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Folic acid: a vital nutrient throughout life

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Brenda Griffiths, MA, RGN, RHV.

Public Health Practitioner, Bolton Primary Care Trust


Benefits for childbearing and lactating women
What is folic acid and do I really need it?

Folic acid is the synthetic or supplement form of the nutrient folate, a B vitamin that helps build healthy cells. Folate is found in foods such as green, leafy vegetables, nuts, citrus fruits, beans, meats and orange juice. It is added to fortified breakfast cereals, fortified bread and can be taken as a supplement.

A vital nutrient throughout life, folic acid is particularly important during pregnancy and lactation, when the body's requirement doubles (Mason, 2003).

Research has shown that if taken in the correct dose before conception and during the first 12 weeks of pregnancy, folic acid can greatly reduce the risk of neural tube defects that lead to spina bifida and anencephaly in the unborn baby (Medical Research Council Vitamin Study Research Group, 1991).

The Department of Health recommendation is that all women of childbearing age should take a 400mcg daily supplement (DH, 2000). Women who have already had a baby with a neural tube defect should take a prescription dose of 4000mcg folic acid daily. A healthy diet is also recommended; one that includes foods rich in folate.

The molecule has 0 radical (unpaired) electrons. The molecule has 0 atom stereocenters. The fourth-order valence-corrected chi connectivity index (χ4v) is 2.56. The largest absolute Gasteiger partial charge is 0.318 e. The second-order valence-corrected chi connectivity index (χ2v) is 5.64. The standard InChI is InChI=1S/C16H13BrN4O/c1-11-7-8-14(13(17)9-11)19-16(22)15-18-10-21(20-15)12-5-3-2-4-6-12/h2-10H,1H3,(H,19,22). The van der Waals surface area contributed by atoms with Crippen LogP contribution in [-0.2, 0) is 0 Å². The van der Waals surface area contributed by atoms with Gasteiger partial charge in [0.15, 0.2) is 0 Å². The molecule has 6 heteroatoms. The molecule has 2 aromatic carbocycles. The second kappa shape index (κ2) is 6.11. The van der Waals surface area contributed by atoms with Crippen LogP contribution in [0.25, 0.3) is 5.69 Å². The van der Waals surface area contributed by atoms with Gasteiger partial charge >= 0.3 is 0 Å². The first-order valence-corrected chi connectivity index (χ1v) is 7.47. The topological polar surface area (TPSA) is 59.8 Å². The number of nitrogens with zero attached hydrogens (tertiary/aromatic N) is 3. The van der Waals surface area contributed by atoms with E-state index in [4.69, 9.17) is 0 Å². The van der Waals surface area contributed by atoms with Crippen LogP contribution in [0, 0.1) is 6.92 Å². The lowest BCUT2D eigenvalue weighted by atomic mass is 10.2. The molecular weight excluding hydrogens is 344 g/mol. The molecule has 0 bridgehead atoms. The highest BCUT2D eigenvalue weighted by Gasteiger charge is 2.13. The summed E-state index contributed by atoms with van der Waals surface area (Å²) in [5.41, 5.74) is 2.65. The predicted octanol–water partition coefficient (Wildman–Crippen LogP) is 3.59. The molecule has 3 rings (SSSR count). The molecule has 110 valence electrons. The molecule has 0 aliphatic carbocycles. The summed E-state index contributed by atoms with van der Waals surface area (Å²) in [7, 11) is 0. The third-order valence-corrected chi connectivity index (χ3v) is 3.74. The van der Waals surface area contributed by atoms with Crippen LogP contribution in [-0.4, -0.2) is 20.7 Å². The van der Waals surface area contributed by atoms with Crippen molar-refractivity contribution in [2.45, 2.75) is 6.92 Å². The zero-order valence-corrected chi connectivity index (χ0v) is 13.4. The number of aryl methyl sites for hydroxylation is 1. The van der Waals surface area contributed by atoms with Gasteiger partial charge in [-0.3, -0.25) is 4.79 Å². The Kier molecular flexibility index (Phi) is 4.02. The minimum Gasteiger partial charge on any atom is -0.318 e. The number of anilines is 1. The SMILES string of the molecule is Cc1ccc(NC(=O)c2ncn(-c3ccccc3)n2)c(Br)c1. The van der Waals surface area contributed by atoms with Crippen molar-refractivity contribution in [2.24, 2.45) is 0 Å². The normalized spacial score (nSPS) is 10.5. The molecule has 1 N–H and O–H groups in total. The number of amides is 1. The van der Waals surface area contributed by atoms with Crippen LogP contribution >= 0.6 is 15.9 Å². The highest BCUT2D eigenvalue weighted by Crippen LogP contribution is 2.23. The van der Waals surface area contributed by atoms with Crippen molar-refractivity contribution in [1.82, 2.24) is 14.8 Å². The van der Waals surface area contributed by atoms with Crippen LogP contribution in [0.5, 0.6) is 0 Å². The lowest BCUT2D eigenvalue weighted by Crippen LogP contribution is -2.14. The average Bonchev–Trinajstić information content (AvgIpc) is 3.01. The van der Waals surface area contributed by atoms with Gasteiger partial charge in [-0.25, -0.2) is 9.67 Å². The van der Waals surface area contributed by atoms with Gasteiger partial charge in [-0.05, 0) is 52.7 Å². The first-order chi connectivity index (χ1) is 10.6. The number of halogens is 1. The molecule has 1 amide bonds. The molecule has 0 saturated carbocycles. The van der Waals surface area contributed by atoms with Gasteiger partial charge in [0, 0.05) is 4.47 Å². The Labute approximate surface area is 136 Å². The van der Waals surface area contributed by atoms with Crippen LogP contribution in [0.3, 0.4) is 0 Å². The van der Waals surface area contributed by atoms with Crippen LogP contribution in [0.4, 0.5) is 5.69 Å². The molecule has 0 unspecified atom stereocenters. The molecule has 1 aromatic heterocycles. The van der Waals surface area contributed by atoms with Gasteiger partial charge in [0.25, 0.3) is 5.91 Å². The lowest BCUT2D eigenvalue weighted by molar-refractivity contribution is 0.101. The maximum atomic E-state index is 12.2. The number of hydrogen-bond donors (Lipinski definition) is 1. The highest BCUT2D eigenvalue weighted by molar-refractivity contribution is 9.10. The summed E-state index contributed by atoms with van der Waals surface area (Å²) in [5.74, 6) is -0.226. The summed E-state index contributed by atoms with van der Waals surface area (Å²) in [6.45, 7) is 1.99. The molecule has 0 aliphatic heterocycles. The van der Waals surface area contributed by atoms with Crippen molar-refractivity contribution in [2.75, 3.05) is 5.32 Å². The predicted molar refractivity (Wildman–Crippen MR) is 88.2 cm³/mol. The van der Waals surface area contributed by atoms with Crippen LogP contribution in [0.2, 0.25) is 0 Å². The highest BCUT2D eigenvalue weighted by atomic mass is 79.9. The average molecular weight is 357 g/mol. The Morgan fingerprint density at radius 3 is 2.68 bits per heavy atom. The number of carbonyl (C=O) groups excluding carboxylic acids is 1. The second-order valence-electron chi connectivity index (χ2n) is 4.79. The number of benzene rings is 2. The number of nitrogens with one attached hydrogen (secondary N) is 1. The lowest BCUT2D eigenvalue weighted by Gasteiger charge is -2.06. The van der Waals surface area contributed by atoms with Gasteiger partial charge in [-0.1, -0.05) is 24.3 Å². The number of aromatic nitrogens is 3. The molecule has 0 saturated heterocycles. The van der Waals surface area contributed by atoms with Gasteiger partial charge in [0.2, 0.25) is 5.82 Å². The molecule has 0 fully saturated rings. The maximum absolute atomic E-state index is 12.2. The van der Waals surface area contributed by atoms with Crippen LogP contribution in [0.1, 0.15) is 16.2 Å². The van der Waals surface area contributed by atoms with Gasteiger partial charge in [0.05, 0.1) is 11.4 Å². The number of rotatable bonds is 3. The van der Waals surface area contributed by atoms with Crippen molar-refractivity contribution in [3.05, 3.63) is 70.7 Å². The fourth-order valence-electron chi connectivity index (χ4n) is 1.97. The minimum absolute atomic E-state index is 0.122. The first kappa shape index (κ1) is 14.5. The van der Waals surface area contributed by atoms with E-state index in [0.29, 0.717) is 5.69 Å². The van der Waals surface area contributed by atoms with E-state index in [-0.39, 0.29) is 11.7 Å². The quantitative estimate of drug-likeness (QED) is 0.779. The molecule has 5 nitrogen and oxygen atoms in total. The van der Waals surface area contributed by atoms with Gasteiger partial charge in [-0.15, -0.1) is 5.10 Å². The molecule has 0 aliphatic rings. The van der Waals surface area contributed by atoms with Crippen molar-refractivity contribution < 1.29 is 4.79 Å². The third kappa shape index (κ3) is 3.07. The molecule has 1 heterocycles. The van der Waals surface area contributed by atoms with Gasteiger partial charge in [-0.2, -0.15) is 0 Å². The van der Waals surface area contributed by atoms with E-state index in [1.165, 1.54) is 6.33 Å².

The value of supplements
For how long should I take folic acid?

According to Folic Acid Action (FAA), 40% of the UK's pregnant women are too late in taking the essential nutrient folic acid during pregnancy to reduce the risk of neural tube defects.

The critical time for taking folic acid is three months before conception and during the first 12 weeks when the neural tube is developing into the brain and spinal cord.

Because approximately 50% of pregnancies in the UK are thought to be unplanned, women of child-bearing age would benefit from increasing their intake by taking a supplement. The FAA is calling for the recommended daily 400mcg folic acid supplementation to be offered to all women who are ovulating and sexually active.

All those considering folic acid supplementation should consult a health professional when taking prescription, over-the-counter or complementary medicines or other nutritional supplements.

Benefits for older men and women
What other potential benefits does folic acid have?

New research from America suggests that folic acid supplementation may have a role in reducing the risk of high blood pressure (Forman et al., 2005). There are also data suggesting that folic acid reduces raised levels of homocysteine (a naturally occurring amino acid that, when present, can cause damage to blood vessels (Scientific Advisory Committee on Nutrition, 2001). In so doing, it helps prevent the build up of atherosclerosis, that can cause heart disease and stroke. High homocysteine levels are also thought to affect brain function, digestive processes and bone strength.

For men and women above child-bearing age, folic acid supplementation may be beneficial at all stages of life to protect against heart disease, high blood pressure and promote a healthy digestive tract.